=VLOOKUP(CONCATENATE(B10&"*"),A1:B6,2,FALSE)

4. Luke M says:

@dan I
CONCATENATE function is a waste of characters (and since we all hate having to work harder than we have to), especially since you took the shorter (and faster) method of concatenating the words yourself. A shorter, but exact same re-written function would be:
=VLOOKUP(B10&”*”,A1:B6,2,)

5. Gregory says:

If you use the formula =VLOOKUP("ja*",B5:E17,3,FALSE) there are 5 possible answers, but the formula returns 2133, which is the first one encountered. Hence using a wildcard with the VLOOKUP formula isn't something I've used in the past, mainly because with a large data set you can't be sure of the result.

6. [...] at Chandoo's Excel blog, he's celebrating VLOOKUP week, with helpful posts like VLOOKUP Formulas Go Wild. Who knew an Excel formula could go wild? I've seen many workbooks where things have run amok, but [...]

7. gnana says:

How to make "Jo*" as vlookup value as a range.
=VLOOKUP("Jo*",A1:M14,2,FALSE)

The above one will vlookup only for the "Sales Person" contains letter "Jo*". If i want to vlookup value for "Je*", "Ae" & "Co*". How i can do.

8. PM says:

Cannot figure out the Question 3 of the Homework problem, can someone please help.

thanks
PM

9. Alan says:

PM,

I copied and pasted the number of customers (column 'D') to the right of the Name column, and then did a normal vlookup formula.

Best,

Alan

10. [...] I manage to learn a new trick. Just recently I found out that you can use wildcards in vlookup formulas [^]. Wildcards are “*” and “?”, where ? replace any one character, and * replaces any [...]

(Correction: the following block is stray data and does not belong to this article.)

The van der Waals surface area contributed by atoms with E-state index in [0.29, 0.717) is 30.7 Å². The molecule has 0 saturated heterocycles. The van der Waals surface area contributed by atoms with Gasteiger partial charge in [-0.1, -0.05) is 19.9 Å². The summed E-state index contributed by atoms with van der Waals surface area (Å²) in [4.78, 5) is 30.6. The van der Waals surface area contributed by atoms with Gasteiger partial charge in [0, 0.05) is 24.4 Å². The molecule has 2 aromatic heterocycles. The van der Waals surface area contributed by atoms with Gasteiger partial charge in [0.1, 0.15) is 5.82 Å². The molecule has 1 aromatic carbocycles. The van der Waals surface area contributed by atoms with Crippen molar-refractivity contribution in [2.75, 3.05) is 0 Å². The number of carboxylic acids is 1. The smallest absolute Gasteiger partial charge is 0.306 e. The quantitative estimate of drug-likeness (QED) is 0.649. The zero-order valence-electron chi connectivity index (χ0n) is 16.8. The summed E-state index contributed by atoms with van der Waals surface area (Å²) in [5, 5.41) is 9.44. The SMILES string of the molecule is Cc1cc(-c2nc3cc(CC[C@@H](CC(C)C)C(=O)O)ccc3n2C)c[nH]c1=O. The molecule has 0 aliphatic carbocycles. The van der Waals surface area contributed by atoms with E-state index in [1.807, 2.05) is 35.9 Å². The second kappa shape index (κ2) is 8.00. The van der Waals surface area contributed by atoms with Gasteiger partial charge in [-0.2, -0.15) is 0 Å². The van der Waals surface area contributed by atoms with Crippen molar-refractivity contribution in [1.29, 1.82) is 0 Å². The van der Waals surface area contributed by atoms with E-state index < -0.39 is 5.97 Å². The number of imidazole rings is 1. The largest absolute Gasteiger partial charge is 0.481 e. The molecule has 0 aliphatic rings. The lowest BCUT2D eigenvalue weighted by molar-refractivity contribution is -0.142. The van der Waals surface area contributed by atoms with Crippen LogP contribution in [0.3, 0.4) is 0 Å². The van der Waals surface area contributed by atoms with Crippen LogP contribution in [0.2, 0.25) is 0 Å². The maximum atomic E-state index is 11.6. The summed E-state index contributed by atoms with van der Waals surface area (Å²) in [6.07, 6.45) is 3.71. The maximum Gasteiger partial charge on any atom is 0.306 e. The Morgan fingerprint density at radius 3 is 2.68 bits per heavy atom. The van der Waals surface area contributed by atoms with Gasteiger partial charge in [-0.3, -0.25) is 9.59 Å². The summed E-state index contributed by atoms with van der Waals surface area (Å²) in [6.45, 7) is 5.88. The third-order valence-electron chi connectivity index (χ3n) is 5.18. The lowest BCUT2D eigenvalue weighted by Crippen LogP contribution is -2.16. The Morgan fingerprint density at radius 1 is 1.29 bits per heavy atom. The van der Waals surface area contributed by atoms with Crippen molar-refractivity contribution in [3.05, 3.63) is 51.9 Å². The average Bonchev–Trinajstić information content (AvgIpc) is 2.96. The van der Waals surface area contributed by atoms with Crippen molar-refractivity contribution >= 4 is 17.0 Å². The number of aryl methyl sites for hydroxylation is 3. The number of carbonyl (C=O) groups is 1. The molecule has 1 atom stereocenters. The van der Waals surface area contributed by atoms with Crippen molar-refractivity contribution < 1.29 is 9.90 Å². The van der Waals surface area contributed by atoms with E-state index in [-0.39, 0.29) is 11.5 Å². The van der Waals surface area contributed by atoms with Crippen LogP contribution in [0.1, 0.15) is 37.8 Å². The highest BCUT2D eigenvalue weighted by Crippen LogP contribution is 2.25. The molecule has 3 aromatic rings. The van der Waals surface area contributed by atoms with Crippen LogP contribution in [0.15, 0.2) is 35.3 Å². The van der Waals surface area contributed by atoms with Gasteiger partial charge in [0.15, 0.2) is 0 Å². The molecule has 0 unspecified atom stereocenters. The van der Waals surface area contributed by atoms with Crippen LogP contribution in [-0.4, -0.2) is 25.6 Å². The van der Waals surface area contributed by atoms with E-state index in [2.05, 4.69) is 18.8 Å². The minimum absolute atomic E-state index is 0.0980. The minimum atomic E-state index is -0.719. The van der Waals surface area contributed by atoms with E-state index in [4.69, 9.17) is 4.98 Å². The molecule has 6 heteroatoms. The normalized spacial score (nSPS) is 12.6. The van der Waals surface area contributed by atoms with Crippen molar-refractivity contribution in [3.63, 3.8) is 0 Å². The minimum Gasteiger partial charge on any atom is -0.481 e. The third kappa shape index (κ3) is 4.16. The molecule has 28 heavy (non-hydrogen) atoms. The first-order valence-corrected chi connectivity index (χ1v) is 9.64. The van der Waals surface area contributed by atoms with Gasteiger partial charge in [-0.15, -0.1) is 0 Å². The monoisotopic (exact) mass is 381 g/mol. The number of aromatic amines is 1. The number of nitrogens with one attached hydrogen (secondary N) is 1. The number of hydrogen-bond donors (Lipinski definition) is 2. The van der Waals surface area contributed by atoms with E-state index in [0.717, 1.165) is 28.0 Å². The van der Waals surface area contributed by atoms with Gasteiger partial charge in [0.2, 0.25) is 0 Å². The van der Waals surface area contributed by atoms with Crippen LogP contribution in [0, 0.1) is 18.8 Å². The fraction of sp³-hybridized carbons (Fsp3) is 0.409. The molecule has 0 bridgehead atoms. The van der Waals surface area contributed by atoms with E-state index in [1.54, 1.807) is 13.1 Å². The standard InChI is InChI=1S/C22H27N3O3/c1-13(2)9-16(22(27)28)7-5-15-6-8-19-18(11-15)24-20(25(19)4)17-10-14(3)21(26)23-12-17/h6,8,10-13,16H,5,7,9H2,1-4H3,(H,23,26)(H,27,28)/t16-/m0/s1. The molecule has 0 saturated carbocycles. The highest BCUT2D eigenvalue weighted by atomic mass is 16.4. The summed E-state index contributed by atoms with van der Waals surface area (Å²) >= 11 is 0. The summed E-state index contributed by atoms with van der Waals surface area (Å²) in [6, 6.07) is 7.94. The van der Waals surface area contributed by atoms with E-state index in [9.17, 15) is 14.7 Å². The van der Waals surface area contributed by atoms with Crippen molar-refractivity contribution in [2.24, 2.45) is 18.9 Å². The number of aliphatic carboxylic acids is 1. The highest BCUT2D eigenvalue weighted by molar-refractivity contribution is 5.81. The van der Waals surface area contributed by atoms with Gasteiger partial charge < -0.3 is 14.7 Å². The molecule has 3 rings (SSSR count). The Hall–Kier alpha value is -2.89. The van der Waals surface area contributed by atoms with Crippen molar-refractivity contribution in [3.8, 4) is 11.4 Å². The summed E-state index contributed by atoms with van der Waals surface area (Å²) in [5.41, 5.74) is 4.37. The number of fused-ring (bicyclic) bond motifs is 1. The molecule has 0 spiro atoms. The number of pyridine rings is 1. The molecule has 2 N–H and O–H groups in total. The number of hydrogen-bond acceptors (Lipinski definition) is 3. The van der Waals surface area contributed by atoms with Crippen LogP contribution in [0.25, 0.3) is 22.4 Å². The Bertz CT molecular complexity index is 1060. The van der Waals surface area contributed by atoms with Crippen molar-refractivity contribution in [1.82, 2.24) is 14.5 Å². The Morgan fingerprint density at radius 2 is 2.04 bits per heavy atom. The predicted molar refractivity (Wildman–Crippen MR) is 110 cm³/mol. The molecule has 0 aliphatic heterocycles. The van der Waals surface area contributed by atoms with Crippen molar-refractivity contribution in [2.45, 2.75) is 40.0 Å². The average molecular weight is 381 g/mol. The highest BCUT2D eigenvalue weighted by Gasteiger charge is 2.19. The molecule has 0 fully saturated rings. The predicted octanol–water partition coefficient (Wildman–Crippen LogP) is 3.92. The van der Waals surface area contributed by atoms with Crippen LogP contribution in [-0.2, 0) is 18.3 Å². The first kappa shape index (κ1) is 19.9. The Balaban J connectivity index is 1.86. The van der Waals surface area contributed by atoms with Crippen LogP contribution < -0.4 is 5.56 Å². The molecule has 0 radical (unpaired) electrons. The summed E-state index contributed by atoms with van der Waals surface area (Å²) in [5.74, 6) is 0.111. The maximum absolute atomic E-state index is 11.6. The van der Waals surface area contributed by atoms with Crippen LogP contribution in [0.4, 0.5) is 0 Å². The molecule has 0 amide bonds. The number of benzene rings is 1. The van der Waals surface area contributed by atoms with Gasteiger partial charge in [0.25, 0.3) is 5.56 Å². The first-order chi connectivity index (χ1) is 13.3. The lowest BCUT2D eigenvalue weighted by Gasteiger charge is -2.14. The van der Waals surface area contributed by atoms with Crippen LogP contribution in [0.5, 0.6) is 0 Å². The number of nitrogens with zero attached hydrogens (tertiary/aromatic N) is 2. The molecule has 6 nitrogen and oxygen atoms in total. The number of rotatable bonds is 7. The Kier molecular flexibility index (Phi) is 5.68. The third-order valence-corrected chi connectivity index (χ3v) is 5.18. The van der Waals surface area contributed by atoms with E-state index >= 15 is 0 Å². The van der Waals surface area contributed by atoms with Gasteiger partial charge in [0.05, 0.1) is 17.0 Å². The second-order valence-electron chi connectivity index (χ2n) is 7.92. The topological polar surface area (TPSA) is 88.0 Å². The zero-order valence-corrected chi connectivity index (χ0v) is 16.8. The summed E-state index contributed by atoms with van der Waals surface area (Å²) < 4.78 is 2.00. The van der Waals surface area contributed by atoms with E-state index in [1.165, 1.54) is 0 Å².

11. Abhi says:

not able to figure out the solution for 3 rd of downloaded file , can u pls healp me

12. CA.Hitesh Bansal says:

Please help me on 2nd QUestion in Downloaded file.

2. Who made more sales - person ending with ph or starting with je?

13. Matt L says:

Here are my solutions. Feedback appreciated!

1. 2277
=VLOOKUP("*"&G17&"*",B5:E17,3,FALSE)
2. Joseph
=INDEX(B5:B17,MATCH(MAX(VLOOKUP("*ph",B5:E17,3,FALSE),VLOOKUP("je*",B5:E17,3,FALSE)),D5:D17,0))
3. 726
=VLOOKUP(INDEX(B5:B17,MATCH(6,C5:C17,0)),B5:E17,3,FALSE)

14. Simone says:

Hello,

Just reading through this thread and I was wondering if anyone was able to help with a similar query. I am trying to use a wildcard on a string of numbers but when using the vlookups above it keeps returning N/A.

Below are my tables, I want to look up F1 in A1:A5 and return anthing that contains the 3 numbers.

This is what I have been trying to use:

=VLOOKUP("*"&F1&"*",A1:A5,1,FALSE)

Table 1
A1 Acc number Acc name
A2 2356161 Bob
A3 2165151 Sam
A4 4313621561 James
A5 46146143 Sarah

Table 2
Search code
F1 161
F2 143

Any help is much appreciated.

Thanks

15. nIl says: